Lord Justice Scrutton was therefore misinformed when he was told, as recorded in Ankin v. L. and N.E. Ry. Co.  1 K.B. 527, at p. 533, by " a very high authority " that the practice on this point in Scotland differed from that in England. Lord Thankerton gave warning of the error in the course of the argument in Robinson v. State of South Australia[No. 2]  A.C. 704, at p. 708. The practice in Scotland, as in England, may have varied, but the approved practice in both countries is to treat a Ministerial objection taken in proper form as conclusive. The reasons given by Chief Baron Pollock, by Lord Dunedin and by Lord Kinnear cannot be gainsaid. As Lord Parker said in another connection:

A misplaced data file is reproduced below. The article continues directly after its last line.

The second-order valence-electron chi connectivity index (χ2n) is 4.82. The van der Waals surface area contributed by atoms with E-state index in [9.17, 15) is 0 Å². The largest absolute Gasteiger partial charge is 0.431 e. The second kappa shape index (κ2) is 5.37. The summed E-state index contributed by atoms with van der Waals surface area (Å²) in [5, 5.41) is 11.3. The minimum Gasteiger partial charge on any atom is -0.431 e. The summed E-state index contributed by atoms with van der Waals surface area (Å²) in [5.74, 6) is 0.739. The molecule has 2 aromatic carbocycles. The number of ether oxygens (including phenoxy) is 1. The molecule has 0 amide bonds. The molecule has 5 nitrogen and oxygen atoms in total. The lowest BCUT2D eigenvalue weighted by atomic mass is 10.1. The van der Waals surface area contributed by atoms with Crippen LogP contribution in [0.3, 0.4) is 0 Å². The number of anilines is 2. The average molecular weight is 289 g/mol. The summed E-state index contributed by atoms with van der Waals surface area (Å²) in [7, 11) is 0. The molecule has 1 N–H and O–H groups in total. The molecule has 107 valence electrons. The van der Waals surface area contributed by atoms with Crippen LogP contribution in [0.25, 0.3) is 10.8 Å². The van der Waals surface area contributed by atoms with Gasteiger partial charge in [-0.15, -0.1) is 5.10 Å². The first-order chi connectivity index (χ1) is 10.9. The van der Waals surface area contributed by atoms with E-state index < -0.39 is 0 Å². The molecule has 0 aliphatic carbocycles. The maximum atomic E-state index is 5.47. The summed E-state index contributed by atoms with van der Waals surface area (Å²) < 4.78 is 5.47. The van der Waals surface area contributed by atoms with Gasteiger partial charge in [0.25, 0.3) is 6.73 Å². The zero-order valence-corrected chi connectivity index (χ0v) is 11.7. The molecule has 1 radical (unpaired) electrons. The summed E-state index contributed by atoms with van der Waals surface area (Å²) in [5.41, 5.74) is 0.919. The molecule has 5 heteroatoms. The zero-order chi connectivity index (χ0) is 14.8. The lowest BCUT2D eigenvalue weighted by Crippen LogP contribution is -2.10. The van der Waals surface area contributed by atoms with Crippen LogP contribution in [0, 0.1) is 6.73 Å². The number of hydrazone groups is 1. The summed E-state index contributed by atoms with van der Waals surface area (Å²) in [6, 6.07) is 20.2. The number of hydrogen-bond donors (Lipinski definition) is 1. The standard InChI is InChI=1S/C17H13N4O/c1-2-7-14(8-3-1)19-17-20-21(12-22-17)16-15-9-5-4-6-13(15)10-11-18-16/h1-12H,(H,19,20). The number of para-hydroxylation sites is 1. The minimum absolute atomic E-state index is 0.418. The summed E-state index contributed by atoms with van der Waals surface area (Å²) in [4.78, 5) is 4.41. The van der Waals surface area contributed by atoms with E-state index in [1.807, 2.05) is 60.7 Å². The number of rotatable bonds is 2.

Those who are responsible for the national security must be the sole judges of what the national security requires. The Zamora 2 A.C. 77, at p. 107.